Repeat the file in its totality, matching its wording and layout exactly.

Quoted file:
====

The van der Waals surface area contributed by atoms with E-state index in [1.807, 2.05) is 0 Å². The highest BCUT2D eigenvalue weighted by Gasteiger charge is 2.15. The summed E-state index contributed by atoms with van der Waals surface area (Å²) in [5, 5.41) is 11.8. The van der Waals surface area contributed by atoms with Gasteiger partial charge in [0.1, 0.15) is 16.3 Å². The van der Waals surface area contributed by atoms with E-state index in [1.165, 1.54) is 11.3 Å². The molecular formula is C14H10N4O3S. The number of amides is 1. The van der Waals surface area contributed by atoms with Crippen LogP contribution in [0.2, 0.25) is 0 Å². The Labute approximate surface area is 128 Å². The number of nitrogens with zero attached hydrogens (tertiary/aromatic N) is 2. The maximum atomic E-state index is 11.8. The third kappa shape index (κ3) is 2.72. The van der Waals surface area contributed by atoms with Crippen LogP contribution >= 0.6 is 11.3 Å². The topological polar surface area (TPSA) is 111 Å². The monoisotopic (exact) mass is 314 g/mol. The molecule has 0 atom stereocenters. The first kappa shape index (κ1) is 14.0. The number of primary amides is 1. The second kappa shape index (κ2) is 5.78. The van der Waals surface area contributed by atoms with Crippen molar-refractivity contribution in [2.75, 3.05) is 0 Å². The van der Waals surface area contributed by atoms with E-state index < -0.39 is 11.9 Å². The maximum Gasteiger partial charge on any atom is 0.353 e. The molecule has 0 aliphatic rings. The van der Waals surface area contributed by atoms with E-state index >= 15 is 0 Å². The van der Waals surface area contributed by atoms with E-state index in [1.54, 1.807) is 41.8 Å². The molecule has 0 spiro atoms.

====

The van der Waals surface area contributed by atoms with E-state index in [1.807, 2.05) is 0 Å². The highest BCUT2D eigenvalue weighted by Gasteiger charge is 2.15. The summed E-state index contributed by atoms with van der Waals surface area (Å²) in [5, 5.41) is 11.8. The van der Waals surface area contributed by atoms with Gasteiger partial charge in [0.1, 0.15) is 16.3 Å². The van der Waals surface area contributed by atoms with E-state index in [1.165, 1.54) is 11.3 Å². The molecular formula is C14H10N4O3S. The number of amides is 1. The van der Waals surface area contributed by atoms with Crippen LogP contribution in [0.2, 0.25) is 0 Å². The Labute approximate surface area is 128 Å². The number of nitrogens with zero attached hydrogens (tertiary/aromatic N) is 2. The maximum atomic E-state index is 11.8. The third kappa shape index (κ3) is 2.72. The van der Waals surface area contributed by atoms with Crippen LogP contribution >= 0.6 is 11.3 Å². The topological polar surface area (TPSA) is 111 Å². The monoisotopic (exact) mass is 314 g/mol. The molecule has 0 atom stereocenters. The first kappa shape index (κ1) is 14.0. The number of primary amides is 1. The second kappa shape index (κ2) is 5.78. The van der Waals surface area contributed by atoms with Crippen molar-refractivity contribution in [2.75, 3.05) is 0 Å². The van der Waals surface area contributed by atoms with E-state index < -0.39 is 11.9 Å². The maximum Gasteiger partial charge on any atom is 0.353 e. The molecule has 0 aliphatic rings. The van der Waals surface area contributed by atoms with E-state index >= 15 is 0 Å². The van der Waals surface area contributed by atoms with E-state index in [1.54, 1.807) is 41.8 Å². The molecule has 0 spiro atoms.